44. The Council noted that, in the proposals submitted by the Director-General, the CARIS project (Current Agricultural Research Information System) would, during the 1976–77 biennium, be financed exclusively from extra-budgetary funds. The Council noted that the commitments made through the Consultative Group on International Agricultural Research had now been confirmed. However, some members continued to be concerned over the possible long-term implications for FAO's Programme of Work and Budget, which had arisen from the initial introduction of this activity with financing from extra-budgetary resources.
45. With respect to AGRIS (International Information System for the Agricultural Sciences and Technology) the Council noted that virtually all of the budget for 1976–77 was for Level 1. Level 2 was still in the development stages. The most widely distributed output of Level 1 was currently the printed Agrindex. The Council agreed with the Director-General that it was Level 2, the specialized service providing the contents of the material, which was the important element for developing countries. Its feasibility and use would not be known until 1977 when Level 2 would to some degree be in operation, and when the whole programme would be evaluated, as had been agreed by the Conference in 1973. Meanwhile, the Council requested the Director-General to continue Regular Programme financing of the central coordination and processing costs for Level 1, which contained only bibliographical data and recommended that the publication of Agrindex be continued pending the conclusion of efforts to find a suitable publisher for it.
46. The Council agreed with the proposed programme emphasis in these fields of activity. It considered, however, that further attention should be given by the Council to these fields of activity when reviewing Programme of Work and Budget proposals for 1978–79.
47. With regard to the Director-General's proposals concerning the International Fertilizer Supply Scheme (IFS) the Council noted that the Commission on Fertilizers, which had recently held its Third Session, had expressed its appreciation for the valuable contribution made by the Scheme and its quick response to the needs of the developing countries, particularly during the crisis period when there was a serious shortage of fertilizers on the world market. There were mixed views on the question of continuation of the Scheme and in conclusion the Commission had recommended that the Scheme be continued up to the end of 1977 at which time the Council would decide on the future of the IFS. The Council noted that the Director-General had reduced the provisions for travel and consultants in order to cover part of the cost of the staff for the second year.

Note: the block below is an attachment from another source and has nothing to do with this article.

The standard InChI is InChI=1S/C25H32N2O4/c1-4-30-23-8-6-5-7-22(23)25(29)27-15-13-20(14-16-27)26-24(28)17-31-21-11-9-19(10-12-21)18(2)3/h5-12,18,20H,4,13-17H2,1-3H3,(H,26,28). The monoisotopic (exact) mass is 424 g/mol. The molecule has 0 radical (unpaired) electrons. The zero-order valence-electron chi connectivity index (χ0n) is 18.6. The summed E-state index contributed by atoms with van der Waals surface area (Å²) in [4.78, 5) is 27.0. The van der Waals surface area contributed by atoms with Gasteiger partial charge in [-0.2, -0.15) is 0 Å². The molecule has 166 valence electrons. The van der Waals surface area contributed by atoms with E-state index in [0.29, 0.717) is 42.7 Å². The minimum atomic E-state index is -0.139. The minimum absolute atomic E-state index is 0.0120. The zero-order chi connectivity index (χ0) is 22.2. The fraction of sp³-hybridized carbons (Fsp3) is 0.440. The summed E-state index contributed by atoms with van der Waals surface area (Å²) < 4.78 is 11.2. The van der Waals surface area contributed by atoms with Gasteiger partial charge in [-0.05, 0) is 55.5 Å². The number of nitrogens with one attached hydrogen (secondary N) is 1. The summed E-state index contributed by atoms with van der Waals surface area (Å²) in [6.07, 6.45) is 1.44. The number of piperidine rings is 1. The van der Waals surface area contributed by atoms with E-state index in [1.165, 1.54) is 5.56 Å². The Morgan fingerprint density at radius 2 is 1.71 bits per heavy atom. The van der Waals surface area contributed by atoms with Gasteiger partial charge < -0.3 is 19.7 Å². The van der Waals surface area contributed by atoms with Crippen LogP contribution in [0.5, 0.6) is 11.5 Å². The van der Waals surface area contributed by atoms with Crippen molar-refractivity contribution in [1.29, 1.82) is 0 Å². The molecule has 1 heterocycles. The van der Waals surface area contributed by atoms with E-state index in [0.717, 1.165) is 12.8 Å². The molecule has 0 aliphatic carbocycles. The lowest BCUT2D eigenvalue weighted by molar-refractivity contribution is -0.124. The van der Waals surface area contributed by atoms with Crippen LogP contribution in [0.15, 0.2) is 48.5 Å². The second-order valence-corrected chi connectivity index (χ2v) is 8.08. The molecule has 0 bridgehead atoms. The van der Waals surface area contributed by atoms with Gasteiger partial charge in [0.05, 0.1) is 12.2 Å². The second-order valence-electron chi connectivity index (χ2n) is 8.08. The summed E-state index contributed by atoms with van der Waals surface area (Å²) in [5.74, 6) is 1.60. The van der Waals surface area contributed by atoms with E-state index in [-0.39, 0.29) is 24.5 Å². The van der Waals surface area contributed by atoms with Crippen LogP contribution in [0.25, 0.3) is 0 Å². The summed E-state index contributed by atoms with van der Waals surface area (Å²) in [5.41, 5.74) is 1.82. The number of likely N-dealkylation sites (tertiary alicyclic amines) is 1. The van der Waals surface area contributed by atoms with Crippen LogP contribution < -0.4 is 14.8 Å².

48. The Council agreed with the proposal to raise the Office to the status of a Department headed by an ADG, thus reinstating the status existing prior to 1968.
49. The Council also endorsed the recommendation of the Programme and Finance Committees in paras. 1–14 to 1–16 of CL 69/4 concerning the posts of ADG, Administration and Finance Department, and Director, Office of Programme and Budget.
50. The Council welcomed the reduction of proposed new posts by two thirds.
51. With regard to proposals for upgradings the Council noted that in overall terms this represented total upgradings of 50 General Service compared with 53 formerly proposed and 35 Professional compared with 51, and total proposed upgradings of 85 compared with 104. The Council noted that no financial implications were involved for the 1976–77 biennium as Divisions were required to abosrb the costs of the upgradings without increased budgetary provision during the biennium. It nonetheless recognized that financial implications did exist in the longer term.
52. The Council was assured that the Director-General had satisfied himself that all the upgradings were justified in terms of increased responsibilities of the post and that the present proposals were consistent with the revised priorities of the Programme of Work and Budget. In the light of this the Council endorsed the Director-General's proposals for upgradings.
53. Other aspects, proposals and transfers involved in the Review of Programmes (Chapter VII of CL 69/2) were approved, but some members referred to the desirability of reconsidering certain cuts such as the ECA Working Party on Home Economics and meetings of the Codex Alimentarius Commission.
54. As stated in full detail in the report, in conclusion, the Council,